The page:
You will find below the material available on Dom Ruinart 2010, the aged under cork epitome of Blanc de Blancs : press kit and HD visuals.
Maison Ruinart presents a new vintage, Dom Ruinart 2010, a champagne made from 100% chardonnay grapes from exceptional terroir.
In the late 1990’s, guided by intuition, the cellar master decided to age some of the Dom Ruinart 1998 bottles under cork – instead of using crown caps. As usual, he then let time do its work. In 2008, on tasting, the difference was significant: the bottles with corks revealed tenser wine with an additional layer of complexity. Although cork is porous, over a long period of time, it remains extremely stable. While metal caps allow small amounts of oxygen to
continually enter the bottle.
The next Dom Ruinart vintages will benefit from this knowledge. Science, vision, and tradition come together in a noble material that is also ecological – the cork oak regenerates its bark every nine years after the first harvest, which happens 23 years after being planted.
Disgorging was traditionally manual when staples were used to seal the cork. With the reintroduction of cork stoppers for Dom Ruinart 2010, this is once again the case.
The process is carried out safely on a manual disgorging line. After rapidly cooling the neck, the bottles are taken one by one. The operator ensures that the deposit is trapped in the ice, removes the staple, and pops the cork. Each bottle is smelled to confirm the quality of the wine.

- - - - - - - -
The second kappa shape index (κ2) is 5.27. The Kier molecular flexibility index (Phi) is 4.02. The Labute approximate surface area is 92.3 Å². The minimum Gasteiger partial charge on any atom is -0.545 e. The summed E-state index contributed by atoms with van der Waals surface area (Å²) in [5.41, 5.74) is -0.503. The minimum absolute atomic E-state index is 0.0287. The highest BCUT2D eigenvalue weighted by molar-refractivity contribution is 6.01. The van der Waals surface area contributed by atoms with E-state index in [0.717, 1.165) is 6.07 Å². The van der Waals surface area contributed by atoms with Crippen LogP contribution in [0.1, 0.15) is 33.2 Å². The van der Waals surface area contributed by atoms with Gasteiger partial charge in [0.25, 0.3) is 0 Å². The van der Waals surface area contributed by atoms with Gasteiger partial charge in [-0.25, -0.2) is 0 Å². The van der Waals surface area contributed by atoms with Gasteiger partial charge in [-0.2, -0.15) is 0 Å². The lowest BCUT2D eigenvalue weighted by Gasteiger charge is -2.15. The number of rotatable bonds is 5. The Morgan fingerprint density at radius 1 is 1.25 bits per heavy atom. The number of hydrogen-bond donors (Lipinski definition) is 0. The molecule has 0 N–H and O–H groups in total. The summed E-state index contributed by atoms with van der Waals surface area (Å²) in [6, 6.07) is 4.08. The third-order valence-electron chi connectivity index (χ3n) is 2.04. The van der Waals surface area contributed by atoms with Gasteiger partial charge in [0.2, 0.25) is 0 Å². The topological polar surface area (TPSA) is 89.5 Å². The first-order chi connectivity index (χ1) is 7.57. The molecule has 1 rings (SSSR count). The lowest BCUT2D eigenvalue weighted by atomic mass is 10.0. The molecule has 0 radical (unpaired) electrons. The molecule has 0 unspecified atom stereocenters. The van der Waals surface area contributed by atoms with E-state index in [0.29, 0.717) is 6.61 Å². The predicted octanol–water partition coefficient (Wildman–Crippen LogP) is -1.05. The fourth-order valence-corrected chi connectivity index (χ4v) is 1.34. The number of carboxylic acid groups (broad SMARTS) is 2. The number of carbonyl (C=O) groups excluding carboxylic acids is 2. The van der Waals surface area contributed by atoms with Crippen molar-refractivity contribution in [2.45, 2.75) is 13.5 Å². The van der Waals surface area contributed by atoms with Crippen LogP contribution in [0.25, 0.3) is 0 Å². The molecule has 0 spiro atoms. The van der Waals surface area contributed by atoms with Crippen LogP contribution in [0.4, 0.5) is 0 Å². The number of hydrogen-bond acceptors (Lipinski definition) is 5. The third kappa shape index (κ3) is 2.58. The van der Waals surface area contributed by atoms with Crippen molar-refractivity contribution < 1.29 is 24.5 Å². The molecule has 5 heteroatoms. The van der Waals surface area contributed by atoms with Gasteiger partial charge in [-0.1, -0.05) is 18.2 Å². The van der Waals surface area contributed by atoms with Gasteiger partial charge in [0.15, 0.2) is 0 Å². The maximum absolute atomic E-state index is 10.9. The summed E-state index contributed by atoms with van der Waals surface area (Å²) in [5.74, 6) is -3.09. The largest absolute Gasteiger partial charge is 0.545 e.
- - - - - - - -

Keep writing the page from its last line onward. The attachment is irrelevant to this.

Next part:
A tiny amount of liqueur is then added for roundness. With just 4 grams of sugar per litre, Dom Ruinart is Extra Brut. Once the expedition cork has been introduced and topped with a capsule marking the vintage, the bottle is left to rest for another year.
Because in 2010, very little suggested that it would be a great year: a very cold winter, dry spring and early summer, rainy August and rot that arrived at the end of the ripening. Winegrowers needed to fight. They needed patience.
In 2010, nature was in a fragile state yet already promised an exceptional vintage. From these fruits was born a champagne with unexpected aromatic complexity.
The first nose gives powdery, floral (iris) and mineral (wet rock) notes evoking the chypre world of perfumery. Then, toasted and spicy notes dominate: the mace of nutmeg, roasted hazelnut and almond, a hint of coffee, reminiscent of enveloping and reassuring perfumes. Zesty notes of ripe citrus fruits give power to the aromas of this vintage.
Rich in taste, Dom Ruinart 2010 is vibrant and concentrated. It imposes itself with great aromatic intensity. The aromas of fresh fig leaves mingle with notes of black tea and fresh spices (Sil-Timur berries, Mahaleb). The flavours develop and grow in layers leading to a complex mouthfeel, continuing to a fresh finish enhanced by an elegant bitterness.